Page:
A New Jersey lawmaker lambasted the proposed 18-mile commuter route for the Glassboro-Camden Line.
Republican state Sen. Edward Durr called the route in its current form a patchwork approach that will divide smaller towns, increase traffic, and endanger the safety of residents.
“I do not oppose a new rail system to help commuters and residents, but the current route being put forward for the Glassboro-Camden rail line will hurt more than it will help South Jersey,” Durr said.
“This project has been in the works on and off since the 1990s, and at one point, was planned to run on the Route 55 median—which was, and still is, a sensible solution because it would not impact smaller towns,” Durr added. “The route that is being suggested now cuts directly through the heart of 12 different municipalities with little regard for traffic, parking, and noise from a diesel-electric train running every 10 minutes.”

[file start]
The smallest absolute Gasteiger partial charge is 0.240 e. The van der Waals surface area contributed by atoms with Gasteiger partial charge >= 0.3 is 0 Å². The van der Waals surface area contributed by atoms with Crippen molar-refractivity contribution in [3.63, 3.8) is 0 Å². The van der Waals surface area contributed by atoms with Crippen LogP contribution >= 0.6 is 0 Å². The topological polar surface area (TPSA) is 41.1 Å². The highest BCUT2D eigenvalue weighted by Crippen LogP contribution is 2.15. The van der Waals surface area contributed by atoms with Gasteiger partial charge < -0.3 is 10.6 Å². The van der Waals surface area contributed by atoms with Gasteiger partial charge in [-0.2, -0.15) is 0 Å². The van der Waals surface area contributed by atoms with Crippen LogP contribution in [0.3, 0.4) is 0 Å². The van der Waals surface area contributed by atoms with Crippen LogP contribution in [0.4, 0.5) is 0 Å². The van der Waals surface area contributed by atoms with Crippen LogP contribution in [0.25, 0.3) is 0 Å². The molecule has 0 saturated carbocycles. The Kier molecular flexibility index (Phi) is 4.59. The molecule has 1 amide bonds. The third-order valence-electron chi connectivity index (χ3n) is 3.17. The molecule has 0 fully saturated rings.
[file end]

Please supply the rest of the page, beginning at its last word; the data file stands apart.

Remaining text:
The Glassboro-Camden Line is a proposed 18-mile passenger rail line that would start at Walter Rand Transportation Center in Camden and travel 18 miles south to Glassboro with 12 other stops in between, including Gloucester City, Woodbury, and Pitman.
In January 2008, a route was proposed to run the rail along Route 55 and join the existing PATCO line. The route was favored by many because it would not impact smaller towns and would resolve eminent domain issues, traffic concerns, and resident safety.
“All parties should come together to find a reasonable solution and present it to the people before moving forward,” Durr said. “This is an extremely important issue that will impact every town between Camden and Glassboro. It should not be decided by corporations and faceless bureaucrats.”
A rail line between Camden and Glassboro was first suggested in 1996 as part of a larger study on expanding mass transit options in South Jersey. The project has undergone many iterations since that time.